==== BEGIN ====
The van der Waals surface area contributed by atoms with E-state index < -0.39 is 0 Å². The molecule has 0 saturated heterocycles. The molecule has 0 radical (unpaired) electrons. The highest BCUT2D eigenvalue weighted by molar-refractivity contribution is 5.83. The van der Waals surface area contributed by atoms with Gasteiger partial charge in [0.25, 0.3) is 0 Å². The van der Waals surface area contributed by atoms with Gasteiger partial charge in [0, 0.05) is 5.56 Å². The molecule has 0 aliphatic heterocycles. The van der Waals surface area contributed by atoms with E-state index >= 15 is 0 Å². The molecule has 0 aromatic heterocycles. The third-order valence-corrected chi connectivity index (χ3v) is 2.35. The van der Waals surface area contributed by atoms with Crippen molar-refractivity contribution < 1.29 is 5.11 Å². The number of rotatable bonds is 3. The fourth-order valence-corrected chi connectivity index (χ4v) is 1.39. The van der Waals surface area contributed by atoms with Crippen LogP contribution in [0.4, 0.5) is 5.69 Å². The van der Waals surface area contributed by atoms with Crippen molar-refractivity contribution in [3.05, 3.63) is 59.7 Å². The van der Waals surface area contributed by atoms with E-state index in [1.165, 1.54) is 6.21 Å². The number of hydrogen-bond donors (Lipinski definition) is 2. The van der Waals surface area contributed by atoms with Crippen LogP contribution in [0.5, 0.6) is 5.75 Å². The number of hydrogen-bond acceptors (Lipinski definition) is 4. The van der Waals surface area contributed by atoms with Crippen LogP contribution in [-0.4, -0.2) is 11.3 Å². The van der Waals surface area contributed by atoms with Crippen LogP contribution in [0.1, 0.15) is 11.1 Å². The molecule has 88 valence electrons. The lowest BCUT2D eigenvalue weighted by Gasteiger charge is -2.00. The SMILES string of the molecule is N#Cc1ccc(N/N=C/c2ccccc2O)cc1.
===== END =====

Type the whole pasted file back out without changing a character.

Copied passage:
The van der Waals surface area contributed by atoms with E-state index < -0.39 is 0 Å². The molecule has 0 saturated heterocycles. The molecule has 0 radical (unpaired) electrons. The highest BCUT2D eigenvalue weighted by molar-refractivity contribution is 5.83. The van der Waals surface area contributed by atoms with Gasteiger partial charge in [0.25, 0.3) is 0 Å². The van der Waals surface area contributed by atoms with Gasteiger partial charge in [0, 0.05) is 5.56 Å². The molecule has 0 aliphatic heterocycles. The van der Waals surface area contributed by atoms with E-state index >= 15 is 0 Å². The molecule has 0 aromatic heterocycles. The third-order valence-corrected chi connectivity index (χ3v) is 2.35. The van der Waals surface area contributed by atoms with Crippen molar-refractivity contribution < 1.29 is 5.11 Å². The number of rotatable bonds is 3. The fourth-order valence-corrected chi connectivity index (χ4v) is 1.39. The van der Waals surface area contributed by atoms with Crippen LogP contribution in [0.4, 0.5) is 5.69 Å². The van der Waals surface area contributed by atoms with Crippen molar-refractivity contribution in [3.05, 3.63) is 59.7 Å². The van der Waals surface area contributed by atoms with E-state index in [1.165, 1.54) is 6.21 Å². The number of hydrogen-bond donors (Lipinski definition) is 2. The van der Waals surface area contributed by atoms with Crippen LogP contribution in [0.5, 0.6) is 5.75 Å². The number of hydrogen-bond acceptors (Lipinski definition) is 4. The van der Waals surface area contributed by atoms with Crippen LogP contribution in [-0.4, -0.2) is 11.3 Å². The van der Waals surface area contributed by atoms with Crippen LogP contribution in [0.1, 0.15) is 11.1 Å². The molecule has 88 valence electrons. The lowest BCUT2D eigenvalue weighted by Gasteiger charge is -2.00. The SMILES string of the molecule is N#Cc1ccc(N/N=C/c2ccccc2O)cc1.